Upon review I have discovered that my most positive evaluative memories are NOT tests. I am an excellent test taker. And yet my positive memories are not of tests.
I wonder if this is because test-taking is so easy for me or I am so good at it that I don’t even “notice” tests? I will have to think about this.
My strongest positive memories of grades in college were in conjunction with research papers. I loved the diving into a subject, studying it, and immersing myself in it. Sometimes it would take me a while to get started, but I really did well once I chose a topic. I took a Latin American history course and wrote my paper on “The Course and Effect of Smallpox on the Conquest of the Spanish New World.” It was an incredibly interesting paper, combining all my loves (history, English, and biology). And the teacher liked it too. I had some technical difficulties with it but still got an A on the paper. I don’t remember the course (though I could show you the classroom), but that paper has melded into my mind and heart.
I have used the information I learned in that paper several times over the course of my life and still remember quite a bit about it though I wrote the paper 29 years ago.
Another paper I wrote and remember and felt was a positive evaluation experience was a paper I started at the last minute because I did not have a clue what I wanted to write on. I stayed awake for 72 hours researching, watching movies (war propaganda films from WWII), taking notes, reading, and writing. I use the paper as an example of “I’ve been there and put it off” and sometimes it works when I am talking to my students about not putting off papers. I don’t remember a lot about that course, though I do recall the professor and still own one of his books, but I remember a lot about that paper. And I have several books on allied propaganda from WWII because the paper created an interest that continued for years.
My final positive evaluation experience is one I refer to in all my classes. I tell my students that I am not terribly attached to the idea that they have to get As. I tell them, instead, that I want them to do their best. If their best is a C, then they should be proud of that C. And I tell them of the C I earned in college that I am very proud of.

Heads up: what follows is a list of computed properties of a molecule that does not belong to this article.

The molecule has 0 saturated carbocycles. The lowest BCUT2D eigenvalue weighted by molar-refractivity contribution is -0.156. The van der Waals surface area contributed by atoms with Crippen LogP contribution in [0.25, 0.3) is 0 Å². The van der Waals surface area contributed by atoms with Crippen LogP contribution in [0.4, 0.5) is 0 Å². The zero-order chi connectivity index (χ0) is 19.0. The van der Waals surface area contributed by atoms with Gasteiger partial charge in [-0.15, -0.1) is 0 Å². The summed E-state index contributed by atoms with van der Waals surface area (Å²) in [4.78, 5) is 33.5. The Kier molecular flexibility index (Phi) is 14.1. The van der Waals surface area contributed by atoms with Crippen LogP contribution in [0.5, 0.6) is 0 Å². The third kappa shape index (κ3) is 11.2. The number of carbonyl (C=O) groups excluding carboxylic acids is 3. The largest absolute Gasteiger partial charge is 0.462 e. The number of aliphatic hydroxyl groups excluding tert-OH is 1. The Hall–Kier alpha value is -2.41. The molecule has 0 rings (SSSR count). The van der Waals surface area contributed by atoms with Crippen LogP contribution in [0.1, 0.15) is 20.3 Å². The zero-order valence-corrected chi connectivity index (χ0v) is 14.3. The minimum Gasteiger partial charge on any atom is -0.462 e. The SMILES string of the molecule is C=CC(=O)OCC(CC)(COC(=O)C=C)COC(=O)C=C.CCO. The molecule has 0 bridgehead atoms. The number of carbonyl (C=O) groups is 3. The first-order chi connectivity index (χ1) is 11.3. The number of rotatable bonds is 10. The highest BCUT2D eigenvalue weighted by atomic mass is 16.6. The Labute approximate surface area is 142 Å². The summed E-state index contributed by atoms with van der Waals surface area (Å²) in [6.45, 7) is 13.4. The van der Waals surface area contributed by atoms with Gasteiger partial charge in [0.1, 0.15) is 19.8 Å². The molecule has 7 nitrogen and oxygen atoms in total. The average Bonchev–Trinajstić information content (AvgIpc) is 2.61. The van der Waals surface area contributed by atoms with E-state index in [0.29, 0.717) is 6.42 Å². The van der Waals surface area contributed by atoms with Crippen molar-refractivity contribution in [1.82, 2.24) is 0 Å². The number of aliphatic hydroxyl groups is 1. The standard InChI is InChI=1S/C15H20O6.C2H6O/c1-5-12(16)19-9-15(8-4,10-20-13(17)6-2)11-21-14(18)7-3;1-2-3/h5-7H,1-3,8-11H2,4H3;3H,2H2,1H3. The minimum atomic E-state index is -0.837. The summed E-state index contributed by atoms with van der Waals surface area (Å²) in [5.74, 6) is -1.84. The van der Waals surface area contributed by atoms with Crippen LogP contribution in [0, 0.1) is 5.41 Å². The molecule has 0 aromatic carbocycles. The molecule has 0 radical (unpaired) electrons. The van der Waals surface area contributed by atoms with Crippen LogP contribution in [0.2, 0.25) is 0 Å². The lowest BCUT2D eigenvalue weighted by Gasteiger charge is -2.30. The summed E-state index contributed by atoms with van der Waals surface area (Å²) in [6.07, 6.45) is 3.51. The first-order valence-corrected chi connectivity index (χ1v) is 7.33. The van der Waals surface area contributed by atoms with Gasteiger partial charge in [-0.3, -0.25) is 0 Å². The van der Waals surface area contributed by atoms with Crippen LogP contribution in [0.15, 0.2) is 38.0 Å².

A genetics course required a year of college biology, a year of college chemistry, and the consent of the instructor to take. I hadn’t had any college science at this point (though I concurrently took Medical Microbiology) and my math skills were at Algebra I level. However, I was always brave and bold scholastically and I approached the professor and he agreed to allow me in the class.
This was a summer course, seven weeks, and seventy people started in the course. I worked a lot, went for math tutoring both from the lab and from the teacher- trying to make sure I got the concepts. He talked about Walker Percy (whose works I read because of this class) and the genetic illness that people who became known as werewolves have (a discussion I have used in my high school biology teaching and my freshman comp classes). I worked hard in that course, probably as hard as I have ever worked in a class. Of the seventy people who took the course, nine passed. And I got a C.
I am very proud of that C. (I have one or two others I am not so proud of, but that one, that one I worked for.)
Maybe I am not as big on tests as other people because those aren’t strong positive factors in my memory. But I do know that positive evaluation experiences don’t require that I received an A in the course. Both the college history courses have final grades of B. (I was indulging in a social life back then.) So for me, it isn’t all about the grade.